Definition of ferocity in English:


nounPlural ferocities

mass noun
  • The state or quality of being ferocious.

    ‘the ferocity of the storm caught them by surprise’
    count noun ‘she hated him with a ferocity that astonished her’
    • ‘The largely unreported clashes that ensued were of exceptional ferocity.’
    • ‘All the way down from Glasgow there is a downpour of such ferocity that I fear for my life.’
    • ‘Today for most they are a faded memory; yet at the time, the battle was bloody and fought with great ferocity.’
    • ‘Then I set about it with such ferocity that in minutes it lay in pieces.’
    • ‘They will fight with a ferocity, a determination, and a skill, that will astound us.’
    • ‘Never listen to those who warn that ferocity on our part reduces us to the level of the terrorist.’
    • ‘Any idea of separating the careers of prosecutor and judge was attacked with ferocity.’
    • ‘The students' warning is loud and clear, but it has lost its former ferocity and urgency.’
    • ‘The ferocity of the seas and winds however, meant that the rescue was far from straightforward.’
    • ‘An album that finally demonstrates that ferocity and intelligence coexist beautifully.’
    • ‘Found in the third century BC, the crocodile was respected by the Egyptians for its power and ferocity.’
    • ‘This power, we learn, has been asserted with ferocity over the past five decades.’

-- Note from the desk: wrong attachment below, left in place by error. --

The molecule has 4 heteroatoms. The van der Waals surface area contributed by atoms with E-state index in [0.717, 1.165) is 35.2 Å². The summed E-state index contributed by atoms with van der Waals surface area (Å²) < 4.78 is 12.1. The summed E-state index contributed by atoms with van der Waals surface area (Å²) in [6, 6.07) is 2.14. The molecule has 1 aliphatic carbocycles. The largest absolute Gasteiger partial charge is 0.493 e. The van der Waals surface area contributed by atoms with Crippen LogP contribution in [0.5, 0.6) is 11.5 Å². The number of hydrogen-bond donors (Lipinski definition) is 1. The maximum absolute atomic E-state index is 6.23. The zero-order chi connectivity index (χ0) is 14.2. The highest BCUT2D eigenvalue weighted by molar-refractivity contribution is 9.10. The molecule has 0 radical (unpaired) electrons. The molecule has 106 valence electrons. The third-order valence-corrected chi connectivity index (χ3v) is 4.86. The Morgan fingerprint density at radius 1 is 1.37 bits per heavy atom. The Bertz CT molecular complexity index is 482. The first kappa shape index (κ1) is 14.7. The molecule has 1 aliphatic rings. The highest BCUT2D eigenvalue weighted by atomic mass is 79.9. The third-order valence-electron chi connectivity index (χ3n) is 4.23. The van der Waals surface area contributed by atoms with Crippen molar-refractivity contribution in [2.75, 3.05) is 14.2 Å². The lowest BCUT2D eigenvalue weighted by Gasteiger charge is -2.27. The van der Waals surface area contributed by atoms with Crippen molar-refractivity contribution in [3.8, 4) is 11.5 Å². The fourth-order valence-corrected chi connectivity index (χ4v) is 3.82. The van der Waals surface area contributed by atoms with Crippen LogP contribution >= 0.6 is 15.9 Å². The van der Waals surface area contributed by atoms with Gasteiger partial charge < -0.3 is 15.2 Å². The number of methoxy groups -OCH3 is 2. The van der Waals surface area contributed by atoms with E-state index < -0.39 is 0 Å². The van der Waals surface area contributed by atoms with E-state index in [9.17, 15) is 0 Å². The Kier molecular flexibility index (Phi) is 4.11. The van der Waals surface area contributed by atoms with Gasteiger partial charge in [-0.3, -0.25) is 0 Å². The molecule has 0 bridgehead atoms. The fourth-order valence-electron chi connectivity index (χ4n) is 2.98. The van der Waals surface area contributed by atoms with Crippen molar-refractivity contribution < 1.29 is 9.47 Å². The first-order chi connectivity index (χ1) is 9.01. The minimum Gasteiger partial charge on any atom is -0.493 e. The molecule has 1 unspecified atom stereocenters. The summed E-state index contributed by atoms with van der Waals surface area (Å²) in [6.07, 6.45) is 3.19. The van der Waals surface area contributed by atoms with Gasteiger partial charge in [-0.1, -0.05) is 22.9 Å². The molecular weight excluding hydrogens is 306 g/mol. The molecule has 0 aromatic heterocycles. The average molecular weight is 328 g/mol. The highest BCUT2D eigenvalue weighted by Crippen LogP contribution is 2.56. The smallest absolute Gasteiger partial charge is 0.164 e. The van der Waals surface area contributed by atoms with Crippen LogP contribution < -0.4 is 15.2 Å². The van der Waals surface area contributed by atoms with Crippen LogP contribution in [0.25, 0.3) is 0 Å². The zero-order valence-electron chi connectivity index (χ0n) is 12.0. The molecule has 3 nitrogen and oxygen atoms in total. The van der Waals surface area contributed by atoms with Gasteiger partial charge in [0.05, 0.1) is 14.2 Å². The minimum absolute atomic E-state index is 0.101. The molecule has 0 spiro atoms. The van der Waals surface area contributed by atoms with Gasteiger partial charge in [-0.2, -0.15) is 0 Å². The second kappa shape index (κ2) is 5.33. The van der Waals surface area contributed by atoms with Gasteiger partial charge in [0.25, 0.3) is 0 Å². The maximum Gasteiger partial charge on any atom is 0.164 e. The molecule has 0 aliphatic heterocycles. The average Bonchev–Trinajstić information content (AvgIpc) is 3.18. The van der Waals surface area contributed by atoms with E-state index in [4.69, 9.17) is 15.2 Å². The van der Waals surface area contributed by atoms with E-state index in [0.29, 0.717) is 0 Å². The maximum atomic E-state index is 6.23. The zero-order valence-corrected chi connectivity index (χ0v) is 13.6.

• ‘And the frequency and ferocity of the current crop of storms is truly terrifying.’
    • ‘The sheer ferocity of its will would appear to preclude compromise.’
    • ‘Back then, his face had been firm and strong and his bright amber eyes had had a ferocity to them that could be intimidating but also very warm.’
    • ‘The ferocity of that effort almost reduced the woodwork to rubble.’
    • ‘Sandstorms are hardly novel in Beijing, but the sheer ferocity of these tempests was.’
    • ‘That night a wind-storm of unexpected ferocity gathered over the island.’
    • ‘Asked about why this issue was so close to her heart, the full ferocity of her anger really takes off.’
    • ‘Yet we do need some sort of violent metaphor to bring home the length, ferocity and success of the campaign.’
    savagery, brutality, brutishness, barbarity, fierceness, violence, aggression, bloodthirstiness, murderousness
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Mid 16th century: from French, or from Latin ferocitas, from ferox, feroc- ‘fierce’.